Means a person living at the centroid (center of the population mass) of a census tract and engaging in a range of activities (indoors and outdoors) that tend to produce higher exposures and risks than is typical. These activities were chosen to represent the 90th percentile of individuals, meaning 90% of individuals are expected to engage in activities that put them at lower risk. It is important to bear in mind, however, that the full variation in exposures between individuals is not reflected in the current assessment, since all individuals are placed at the centroid of a census tract.


Inhalation:
Breathing. Once inhaled, contaminants can be deposited in the lungs, taken into the blood, or both.


Major sources:
Defined by the Clean Air Act as those stationary facilities that emit or have the potential to emit 10 tons of any one toxic air pollutant or 25 tons of more than one toxic air pollutant per year.


Maximum Likelihood Estimate (MLE):
The most accurate Maximum Likelihood Estimate is, by definition, the mode of a data set (i.e., the most frequent observation). When data are too limited to identify a clear mode, the average or the median of the data are usually substituted. For some air toxics for which adequate human data exist, EPA has based the Unit Risk Estimate on the Maximum Likelihood Estimate for response data or for fitted curves.


Median:
The middle value of a set of values (i.e., half the numbers are less than or equal to the median value). A median is the 50th percentile of the data.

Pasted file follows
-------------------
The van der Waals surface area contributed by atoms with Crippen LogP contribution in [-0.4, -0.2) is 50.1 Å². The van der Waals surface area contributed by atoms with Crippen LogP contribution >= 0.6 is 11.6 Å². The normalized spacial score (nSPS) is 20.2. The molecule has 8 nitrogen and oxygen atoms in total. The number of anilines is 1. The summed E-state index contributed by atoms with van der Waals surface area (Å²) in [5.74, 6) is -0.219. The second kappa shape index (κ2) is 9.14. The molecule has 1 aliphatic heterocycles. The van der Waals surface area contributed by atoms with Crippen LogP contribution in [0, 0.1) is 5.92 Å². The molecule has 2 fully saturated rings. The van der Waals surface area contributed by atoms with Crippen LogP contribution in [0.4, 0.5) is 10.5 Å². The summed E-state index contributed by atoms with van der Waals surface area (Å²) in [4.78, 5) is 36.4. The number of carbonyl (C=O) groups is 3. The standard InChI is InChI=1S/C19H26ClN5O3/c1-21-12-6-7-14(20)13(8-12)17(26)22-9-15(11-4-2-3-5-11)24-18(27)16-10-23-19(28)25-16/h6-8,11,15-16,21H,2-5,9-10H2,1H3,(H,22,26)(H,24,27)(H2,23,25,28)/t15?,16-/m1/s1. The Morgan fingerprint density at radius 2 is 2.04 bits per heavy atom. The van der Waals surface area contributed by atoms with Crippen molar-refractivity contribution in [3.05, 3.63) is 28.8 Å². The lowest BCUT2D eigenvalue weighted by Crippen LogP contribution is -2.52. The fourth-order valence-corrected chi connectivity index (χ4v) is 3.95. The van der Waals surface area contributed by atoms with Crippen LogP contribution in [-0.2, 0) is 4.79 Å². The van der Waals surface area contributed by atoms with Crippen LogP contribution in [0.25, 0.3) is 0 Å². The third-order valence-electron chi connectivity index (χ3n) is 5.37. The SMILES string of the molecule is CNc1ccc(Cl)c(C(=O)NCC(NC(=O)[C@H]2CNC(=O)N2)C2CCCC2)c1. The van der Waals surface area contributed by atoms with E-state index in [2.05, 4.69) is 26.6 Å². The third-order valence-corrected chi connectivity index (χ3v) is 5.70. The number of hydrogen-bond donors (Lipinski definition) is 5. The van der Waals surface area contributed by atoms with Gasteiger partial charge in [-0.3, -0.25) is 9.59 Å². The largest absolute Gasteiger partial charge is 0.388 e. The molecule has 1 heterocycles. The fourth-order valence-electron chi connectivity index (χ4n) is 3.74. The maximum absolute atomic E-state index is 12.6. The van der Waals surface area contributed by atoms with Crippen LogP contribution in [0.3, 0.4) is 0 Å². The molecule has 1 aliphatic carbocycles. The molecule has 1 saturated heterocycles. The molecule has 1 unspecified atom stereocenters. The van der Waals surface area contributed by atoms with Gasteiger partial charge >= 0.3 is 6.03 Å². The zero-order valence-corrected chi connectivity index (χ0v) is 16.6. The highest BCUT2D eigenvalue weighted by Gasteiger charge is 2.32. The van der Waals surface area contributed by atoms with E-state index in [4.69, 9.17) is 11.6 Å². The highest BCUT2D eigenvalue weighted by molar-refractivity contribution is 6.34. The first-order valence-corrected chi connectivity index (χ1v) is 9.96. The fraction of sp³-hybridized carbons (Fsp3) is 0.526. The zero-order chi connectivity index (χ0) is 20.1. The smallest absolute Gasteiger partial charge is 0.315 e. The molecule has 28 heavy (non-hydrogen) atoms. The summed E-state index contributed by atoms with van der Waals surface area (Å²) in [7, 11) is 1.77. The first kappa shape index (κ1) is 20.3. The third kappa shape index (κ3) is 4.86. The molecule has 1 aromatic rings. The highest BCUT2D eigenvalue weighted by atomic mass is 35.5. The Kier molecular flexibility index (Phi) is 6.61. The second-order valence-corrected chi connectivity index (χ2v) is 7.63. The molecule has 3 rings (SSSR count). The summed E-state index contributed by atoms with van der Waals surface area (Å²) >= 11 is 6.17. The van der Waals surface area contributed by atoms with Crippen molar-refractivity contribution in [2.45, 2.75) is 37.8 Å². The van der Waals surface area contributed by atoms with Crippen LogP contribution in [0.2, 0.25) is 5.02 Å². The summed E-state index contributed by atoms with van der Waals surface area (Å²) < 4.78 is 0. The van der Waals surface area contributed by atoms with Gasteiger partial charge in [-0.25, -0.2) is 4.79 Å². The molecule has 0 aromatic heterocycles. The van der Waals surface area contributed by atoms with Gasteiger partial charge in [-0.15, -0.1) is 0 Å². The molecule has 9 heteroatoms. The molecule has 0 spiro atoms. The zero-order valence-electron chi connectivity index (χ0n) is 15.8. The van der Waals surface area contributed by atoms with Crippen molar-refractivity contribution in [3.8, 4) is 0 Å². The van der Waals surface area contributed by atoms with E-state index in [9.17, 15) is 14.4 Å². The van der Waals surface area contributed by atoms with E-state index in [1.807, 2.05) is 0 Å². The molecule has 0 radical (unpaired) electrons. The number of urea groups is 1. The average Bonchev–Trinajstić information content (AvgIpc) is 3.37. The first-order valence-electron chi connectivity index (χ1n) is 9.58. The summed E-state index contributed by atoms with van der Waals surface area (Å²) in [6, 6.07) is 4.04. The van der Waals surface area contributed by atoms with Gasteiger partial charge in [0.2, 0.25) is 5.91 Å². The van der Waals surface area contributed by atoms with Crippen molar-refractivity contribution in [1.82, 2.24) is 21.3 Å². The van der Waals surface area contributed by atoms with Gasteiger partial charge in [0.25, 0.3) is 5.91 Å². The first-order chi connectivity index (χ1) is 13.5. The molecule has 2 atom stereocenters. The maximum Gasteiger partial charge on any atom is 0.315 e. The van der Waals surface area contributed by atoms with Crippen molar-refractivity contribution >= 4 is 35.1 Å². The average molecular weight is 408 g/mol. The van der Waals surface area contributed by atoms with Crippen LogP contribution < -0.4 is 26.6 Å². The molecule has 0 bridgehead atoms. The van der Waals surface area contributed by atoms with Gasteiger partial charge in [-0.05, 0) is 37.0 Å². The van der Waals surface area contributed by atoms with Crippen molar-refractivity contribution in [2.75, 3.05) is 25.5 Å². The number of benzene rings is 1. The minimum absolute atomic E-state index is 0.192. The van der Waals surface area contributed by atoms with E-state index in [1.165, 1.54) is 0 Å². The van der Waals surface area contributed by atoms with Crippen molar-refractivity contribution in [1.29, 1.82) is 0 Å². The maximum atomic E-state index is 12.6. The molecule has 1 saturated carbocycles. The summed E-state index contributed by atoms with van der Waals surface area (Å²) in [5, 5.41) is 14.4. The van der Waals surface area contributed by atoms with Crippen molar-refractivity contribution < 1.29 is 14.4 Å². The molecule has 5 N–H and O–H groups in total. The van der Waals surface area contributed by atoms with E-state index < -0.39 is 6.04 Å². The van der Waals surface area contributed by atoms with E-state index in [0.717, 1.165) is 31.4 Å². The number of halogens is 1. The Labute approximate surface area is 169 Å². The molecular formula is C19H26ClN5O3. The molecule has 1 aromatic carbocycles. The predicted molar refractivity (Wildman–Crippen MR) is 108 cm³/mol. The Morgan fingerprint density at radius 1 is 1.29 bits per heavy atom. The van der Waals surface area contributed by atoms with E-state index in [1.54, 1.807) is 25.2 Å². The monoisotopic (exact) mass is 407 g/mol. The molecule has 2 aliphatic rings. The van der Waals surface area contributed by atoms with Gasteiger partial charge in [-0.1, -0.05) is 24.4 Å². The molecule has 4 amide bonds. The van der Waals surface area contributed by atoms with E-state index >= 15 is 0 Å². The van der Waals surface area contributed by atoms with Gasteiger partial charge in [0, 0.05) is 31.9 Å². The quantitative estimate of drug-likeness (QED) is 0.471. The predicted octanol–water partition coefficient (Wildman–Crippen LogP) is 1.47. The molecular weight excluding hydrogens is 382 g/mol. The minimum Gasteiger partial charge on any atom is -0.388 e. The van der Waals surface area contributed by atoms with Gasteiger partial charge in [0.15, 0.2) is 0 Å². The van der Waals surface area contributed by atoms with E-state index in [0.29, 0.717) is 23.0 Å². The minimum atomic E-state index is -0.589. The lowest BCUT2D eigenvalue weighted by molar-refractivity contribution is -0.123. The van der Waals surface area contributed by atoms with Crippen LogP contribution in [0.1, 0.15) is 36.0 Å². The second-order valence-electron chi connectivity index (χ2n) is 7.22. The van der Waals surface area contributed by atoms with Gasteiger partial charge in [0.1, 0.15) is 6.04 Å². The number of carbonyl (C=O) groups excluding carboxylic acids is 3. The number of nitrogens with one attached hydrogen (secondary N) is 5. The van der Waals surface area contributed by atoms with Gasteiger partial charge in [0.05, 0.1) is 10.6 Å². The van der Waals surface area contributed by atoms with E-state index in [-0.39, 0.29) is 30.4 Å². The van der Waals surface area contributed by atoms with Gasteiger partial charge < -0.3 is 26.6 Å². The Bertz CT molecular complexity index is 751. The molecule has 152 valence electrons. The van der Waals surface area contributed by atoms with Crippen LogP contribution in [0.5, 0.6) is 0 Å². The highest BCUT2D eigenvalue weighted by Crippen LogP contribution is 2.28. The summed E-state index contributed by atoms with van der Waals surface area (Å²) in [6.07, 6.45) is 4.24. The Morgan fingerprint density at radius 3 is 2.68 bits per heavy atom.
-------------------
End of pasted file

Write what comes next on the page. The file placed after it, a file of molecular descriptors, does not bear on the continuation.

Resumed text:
Microenvironment (ME):
A small space in which human contact with a pollutant takes place which can be treated as a well-characterized, relatively homogenous location with respect to pollutant concentrations for a specified time period. In this national-scale assessment, HAPEM4 considers cohort activities in thirty-seven ME locations that include: (1) indoor locations (e.g., residence, office, store, school, restaurant, church, manufacturing facility, auditorium, health care facility, service station, other public building, garage); (2) outdoor locations (e.g., parking lot/garage, near road, motorcycle, service station, construction site, residential grounds, school, sports arena, park/golf course); and (3) in-vehicle locations (e.g., car, bus, truck, other, train/subway, airplane).


Microgram:
One-millionth of a gram. One gram is about one twenty-eighth of an ounce.


National Air Toxics Assessments (NATA)
EPA's ongoing comprehensive evaluation of air toxics in the U.S. These activities include expansion of air toxics monitoring, improving and periodically updating emission inventories, improving national- and local-scale modeling, continued research on health effects and exposures to both ambient and indoor air, and improvement of assessment tools.


National Toxics Inventory
EPA's compilation of quantitative information concerning the mass of air toxics emitted into the atmosphere (through smokestacks, tailpipes, vents, etc.)